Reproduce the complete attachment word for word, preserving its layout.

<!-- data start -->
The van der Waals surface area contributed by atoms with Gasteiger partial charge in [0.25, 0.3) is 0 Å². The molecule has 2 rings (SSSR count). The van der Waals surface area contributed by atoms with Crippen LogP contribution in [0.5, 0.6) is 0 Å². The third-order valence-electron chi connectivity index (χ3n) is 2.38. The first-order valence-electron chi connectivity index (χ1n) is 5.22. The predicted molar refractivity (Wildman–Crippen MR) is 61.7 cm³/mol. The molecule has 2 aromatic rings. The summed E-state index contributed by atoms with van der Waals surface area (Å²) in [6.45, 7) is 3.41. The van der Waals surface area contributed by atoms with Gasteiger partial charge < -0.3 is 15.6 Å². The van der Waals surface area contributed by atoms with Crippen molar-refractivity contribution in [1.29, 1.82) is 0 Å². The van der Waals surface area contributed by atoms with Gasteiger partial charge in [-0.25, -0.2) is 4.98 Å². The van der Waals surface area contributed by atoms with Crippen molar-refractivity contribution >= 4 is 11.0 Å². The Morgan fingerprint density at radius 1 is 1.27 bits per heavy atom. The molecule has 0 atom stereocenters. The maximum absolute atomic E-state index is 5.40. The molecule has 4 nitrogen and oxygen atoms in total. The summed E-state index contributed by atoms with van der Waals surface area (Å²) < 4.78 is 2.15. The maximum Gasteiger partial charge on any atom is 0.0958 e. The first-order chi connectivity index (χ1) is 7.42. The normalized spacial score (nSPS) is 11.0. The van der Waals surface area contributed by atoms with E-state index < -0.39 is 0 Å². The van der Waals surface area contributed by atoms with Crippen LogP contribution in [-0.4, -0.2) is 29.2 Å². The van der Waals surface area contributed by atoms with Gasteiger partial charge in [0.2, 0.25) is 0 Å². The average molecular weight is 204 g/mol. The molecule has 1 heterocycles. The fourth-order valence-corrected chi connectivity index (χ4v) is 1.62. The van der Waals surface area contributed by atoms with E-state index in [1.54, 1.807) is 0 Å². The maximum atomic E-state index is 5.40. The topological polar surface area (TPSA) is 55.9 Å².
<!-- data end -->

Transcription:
The van der Waals surface area contributed by atoms with Gasteiger partial charge in [0.25, 0.3) is 0 Å². The molecule has 2 rings (SSSR count). The van der Waals surface area contributed by atoms with Crippen LogP contribution in [0.5, 0.6) is 0 Å². The third-order valence-electron chi connectivity index (χ3n) is 2.38. The first-order valence-electron chi connectivity index (χ1n) is 5.22. The predicted molar refractivity (Wildman–Crippen MR) is 61.7 cm³/mol. The molecule has 2 aromatic rings. The summed E-state index contributed by atoms with van der Waals surface area (Å²) in [6.45, 7) is 3.41. The van der Waals surface area contributed by atoms with Gasteiger partial charge < -0.3 is 15.6 Å². The van der Waals surface area contributed by atoms with Crippen molar-refractivity contribution in [1.29, 1.82) is 0 Å². The van der Waals surface area contributed by atoms with Gasteiger partial charge in [-0.25, -0.2) is 4.98 Å². The van der Waals surface area contributed by atoms with Crippen molar-refractivity contribution >= 4 is 11.0 Å². The Morgan fingerprint density at radius 1 is 1.27 bits per heavy atom. The molecule has 0 atom stereocenters. The maximum absolute atomic E-state index is 5.40. The molecule has 4 nitrogen and oxygen atoms in total. The summed E-state index contributed by atoms with van der Waals surface area (Å²) < 4.78 is 2.15. The maximum Gasteiger partial charge on any atom is 0.0958 e. The first-order chi connectivity index (χ1) is 7.42. The normalized spacial score (nSPS) is 11.0. The van der Waals surface area contributed by atoms with E-state index < -0.39 is 0 Å². The van der Waals surface area contributed by atoms with Crippen LogP contribution in [-0.4, -0.2) is 29.2 Å². The van der Waals surface area contributed by atoms with Gasteiger partial charge in [0.2, 0.25) is 0 Å². The average molecular weight is 204 g/mol. The molecule has 1 heterocycles. The fourth-order valence-corrected chi connectivity index (χ4v) is 1.62. The van der Waals surface area contributed by atoms with E-state index in [1.54, 1.807) is 0 Å². The maximum atomic E-state index is 5.40. The topological polar surface area (TPSA) is 55.9 Å².